October 17, 2017

Posted April 28, 2012 by D. K. Holm

For a film reviewer or a fan, Whit Stillman is a hard sell, which is probably why he has only made four films in 22 years. A regular Terence Malick, he works mostly outside the mainstream Hollywood avenues of film production, and takes his time with projects. But more important, Mr. Stillman makes the kinds of movies that seem to be from another era. In this, he slightly resembles Canadian Guy Maddin, whose movies seem to come from another planet, but with Mr. Stillman’s films we have a man who harks back to characters, settings, plot contrivances, and references that are reminiscent of 19th Century literature.

Damsels in Distress is Mr. Stillman’s new film, and it will be instantly familiar and cozy to his viewership, who can sink into it like a comfy couch. It bears the telltale Whitmanian markings: articulate dialogue spoken by intelligent characters; a bucolic setting where mostly young women navigate bizarre social customs; and a narrative whimsy that brushes aside the traditions that cater to audience expectations.

The story takes place on a fictional Eastern ivy league campus. Three female students – Violet (Greta Gerwig), Heather (Carrie MacLemore) and Rose (Megalyn Echikunwoke) – take on a newcomer fourth to mentor, as if they were in a Jane Austen novel. Lily (Analeigh Tipton of Crazy Stupid Love) is a sophomore transfer student, and has a strange and strained relationship with one fellow, meets a second, and ends up with third. Partners or near partners are traded or hunted between Lily and Violet, who with the other girls runs a suicide prevention center on campus – and one of her clients even steals Violet’s current beau. Not that the girls ever seem to “love” their BFs in the conventional sense. They view them as reclamation projects, because of their immaturity and sheer ignorance of simple things. Lily, on the other hand, begins dating Xavier (Hugo Becker), a foreign student who is a follower of the heretical Franco-Christian sect the Cathars (in Metropolitan, one of the characters claimed to be a follower of Charles Fourier, the noted utopianist and inventor of the word “feminism”). Cathars are defined more by what they don’t believe than what they follow, and among the many things they didn’t believe in was sexual intercourse and reproduction, which strikes the viewer as self-annihilating as the Herero tribe inGravity’s Rainbow. The Cathar solution for sexual relief is anal sex, which takes Lily aback.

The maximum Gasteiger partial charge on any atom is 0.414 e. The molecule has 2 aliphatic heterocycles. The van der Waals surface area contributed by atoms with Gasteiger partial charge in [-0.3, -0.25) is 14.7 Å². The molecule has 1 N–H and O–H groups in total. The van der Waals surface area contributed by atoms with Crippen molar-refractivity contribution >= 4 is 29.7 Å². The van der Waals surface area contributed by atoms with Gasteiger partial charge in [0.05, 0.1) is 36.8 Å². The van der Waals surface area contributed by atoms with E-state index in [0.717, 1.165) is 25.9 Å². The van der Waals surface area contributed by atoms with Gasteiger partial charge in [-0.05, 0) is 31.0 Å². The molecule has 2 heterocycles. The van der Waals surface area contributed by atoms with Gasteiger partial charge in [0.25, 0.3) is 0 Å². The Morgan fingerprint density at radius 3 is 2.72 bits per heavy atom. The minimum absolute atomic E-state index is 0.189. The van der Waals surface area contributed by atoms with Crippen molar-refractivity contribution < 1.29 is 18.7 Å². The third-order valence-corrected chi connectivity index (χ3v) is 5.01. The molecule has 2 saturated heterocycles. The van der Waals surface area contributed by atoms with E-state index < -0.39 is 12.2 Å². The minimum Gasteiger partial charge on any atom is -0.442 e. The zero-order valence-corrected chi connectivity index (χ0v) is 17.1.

Among Violet’s hobbies is creating a dance craze, and like all Stillman films, dance is an important element of the narrative. Mr. Stillman portrays a stiff, wooden world of careful speech and analyzed emotions, and like the tango for the Finnish, dance is their release, which conjures the image of a Mitt Romney trying to do a frug. As in a Bollywood movie, Damsels ends in a song and dance number.

Greta Gerwig is the noted mumblecore darling. She is blonde and broad and square jawed and even tempered even when she is having a nervous breakdown. She walks forcefully and with determination, with a wide thumping pace, like a modern Eleanore Roosevelt. But the Stillman worldview is as different from mumblecore as a genre can get. Far from mumbling or sitting in dense strained silence, Mr. Stillman’s characters talk, and their speech is clear prose rather than desperate yelps of desire. But Mr. Stillman’s films are also very much out of the mainstream Apatow-style of comedy with its crowd pleasing plot points and vulgar characters. Stillman’s world is one of transitional conservative elitism, and farters, burpers, potheads, and scammers need not apply.